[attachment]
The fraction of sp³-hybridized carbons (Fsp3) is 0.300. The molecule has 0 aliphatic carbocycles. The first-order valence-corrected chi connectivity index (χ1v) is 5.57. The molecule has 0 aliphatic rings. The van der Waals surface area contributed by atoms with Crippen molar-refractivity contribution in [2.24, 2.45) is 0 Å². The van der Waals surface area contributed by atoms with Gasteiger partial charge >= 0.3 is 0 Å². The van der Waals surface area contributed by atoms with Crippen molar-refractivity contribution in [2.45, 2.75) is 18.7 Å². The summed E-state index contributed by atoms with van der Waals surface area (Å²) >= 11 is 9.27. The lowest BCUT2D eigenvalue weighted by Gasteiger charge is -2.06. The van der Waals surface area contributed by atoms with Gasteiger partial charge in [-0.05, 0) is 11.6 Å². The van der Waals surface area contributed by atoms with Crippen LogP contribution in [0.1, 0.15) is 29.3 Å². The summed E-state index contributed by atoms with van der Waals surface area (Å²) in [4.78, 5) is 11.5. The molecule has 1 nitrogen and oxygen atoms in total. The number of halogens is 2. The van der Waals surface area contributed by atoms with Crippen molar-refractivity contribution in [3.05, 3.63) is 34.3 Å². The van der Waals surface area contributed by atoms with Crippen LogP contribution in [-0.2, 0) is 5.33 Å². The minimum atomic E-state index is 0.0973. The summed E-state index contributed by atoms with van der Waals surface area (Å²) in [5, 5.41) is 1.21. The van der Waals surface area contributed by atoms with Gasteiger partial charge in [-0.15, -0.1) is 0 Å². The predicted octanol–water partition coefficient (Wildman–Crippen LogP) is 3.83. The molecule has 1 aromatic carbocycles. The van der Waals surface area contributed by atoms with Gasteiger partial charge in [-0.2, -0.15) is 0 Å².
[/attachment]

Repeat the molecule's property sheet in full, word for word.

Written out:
The fraction of sp³-hybridized carbons (Fsp3) is 0.300. The molecule has 0 aliphatic carbocycles. The first-order valence-corrected chi connectivity index (χ1v) is 5.57. The molecule has 0 aliphatic rings. The van der Waals surface area contributed by atoms with Crippen molar-refractivity contribution in [2.24, 2.45) is 0 Å². The van der Waals surface area contributed by atoms with Gasteiger partial charge >= 0.3 is 0 Å². The van der Waals surface area contributed by atoms with Crippen molar-refractivity contribution in [2.45, 2.75) is 18.7 Å². The summed E-state index contributed by atoms with van der Waals surface area (Å²) >= 11 is 9.27. The lowest BCUT2D eigenvalue weighted by Gasteiger charge is -2.06. The van der Waals surface area contributed by atoms with Gasteiger partial charge in [-0.05, 0) is 11.6 Å². The van der Waals surface area contributed by atoms with Crippen LogP contribution in [0.1, 0.15) is 29.3 Å². The summed E-state index contributed by atoms with van der Waals surface area (Å²) in [4.78, 5) is 11.5. The molecule has 1 nitrogen and oxygen atoms in total. The number of halogens is 2. The van der Waals surface area contributed by atoms with Crippen molar-refractivity contribution in [3.05, 3.63) is 34.3 Å². The van der Waals surface area contributed by atoms with Crippen LogP contribution in [-0.2, 0) is 5.33 Å². The minimum atomic E-state index is 0.0973. The summed E-state index contributed by atoms with van der Waals surface area (Å²) in [5, 5.41) is 1.21. The van der Waals surface area contributed by atoms with Gasteiger partial charge in [-0.15, -0.1) is 0 Å². The predicted octanol–water partition coefficient (Wildman–Crippen LogP) is 3.83. The molecule has 1 aromatic carbocycles. The van der Waals surface area contributed by atoms with Gasteiger partial charge in [-0.2, -0.15) is 0 Å².